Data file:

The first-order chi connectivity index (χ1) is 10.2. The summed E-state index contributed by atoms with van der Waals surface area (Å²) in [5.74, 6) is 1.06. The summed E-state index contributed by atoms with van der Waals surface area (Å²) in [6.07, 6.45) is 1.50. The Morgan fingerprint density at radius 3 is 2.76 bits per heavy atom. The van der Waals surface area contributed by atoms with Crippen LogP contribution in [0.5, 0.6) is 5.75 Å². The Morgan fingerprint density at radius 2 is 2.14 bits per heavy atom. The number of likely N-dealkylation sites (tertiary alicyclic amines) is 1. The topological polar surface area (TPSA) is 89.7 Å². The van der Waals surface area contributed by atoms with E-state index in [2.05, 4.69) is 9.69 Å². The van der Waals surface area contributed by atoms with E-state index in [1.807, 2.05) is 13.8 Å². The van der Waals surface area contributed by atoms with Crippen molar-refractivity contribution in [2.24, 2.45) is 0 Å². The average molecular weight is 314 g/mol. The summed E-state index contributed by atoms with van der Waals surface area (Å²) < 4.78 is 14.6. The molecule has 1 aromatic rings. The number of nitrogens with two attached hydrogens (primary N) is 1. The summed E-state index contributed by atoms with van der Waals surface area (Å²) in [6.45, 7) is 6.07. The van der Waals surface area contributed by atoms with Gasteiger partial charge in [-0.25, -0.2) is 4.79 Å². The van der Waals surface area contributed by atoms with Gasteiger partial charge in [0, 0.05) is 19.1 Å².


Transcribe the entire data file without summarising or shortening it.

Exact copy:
The first-order chi connectivity index (χ1) is 10.2. The summed E-state index contributed by atoms with van der Waals surface area (Å²) in [5.74, 6) is 1.06. The summed E-state index contributed by atoms with van der Waals surface area (Å²) in [6.07, 6.45) is 1.50. The Morgan fingerprint density at radius 3 is 2.76 bits per heavy atom. The van der Waals surface area contributed by atoms with Crippen LogP contribution in [0.5, 0.6) is 5.75 Å². The Morgan fingerprint density at radius 2 is 2.14 bits per heavy atom. The number of likely N-dealkylation sites (tertiary alicyclic amines) is 1. The topological polar surface area (TPSA) is 89.7 Å². The van der Waals surface area contributed by atoms with E-state index in [2.05, 4.69) is 9.69 Å². The van der Waals surface area contributed by atoms with E-state index in [1.807, 2.05) is 13.8 Å². The van der Waals surface area contributed by atoms with Crippen molar-refractivity contribution in [2.24, 2.45) is 0 Å². The average molecular weight is 314 g/mol. The summed E-state index contributed by atoms with van der Waals surface area (Å²) < 4.78 is 14.6. The molecule has 1 aromatic rings. The number of nitrogens with two attached hydrogens (primary N) is 1. The summed E-state index contributed by atoms with van der Waals surface area (Å²) in [6.45, 7) is 6.07. The van der Waals surface area contributed by atoms with Gasteiger partial charge in [-0.25, -0.2) is 4.79 Å². The van der Waals surface area contributed by atoms with Gasteiger partial charge in [0, 0.05) is 19.1 Å².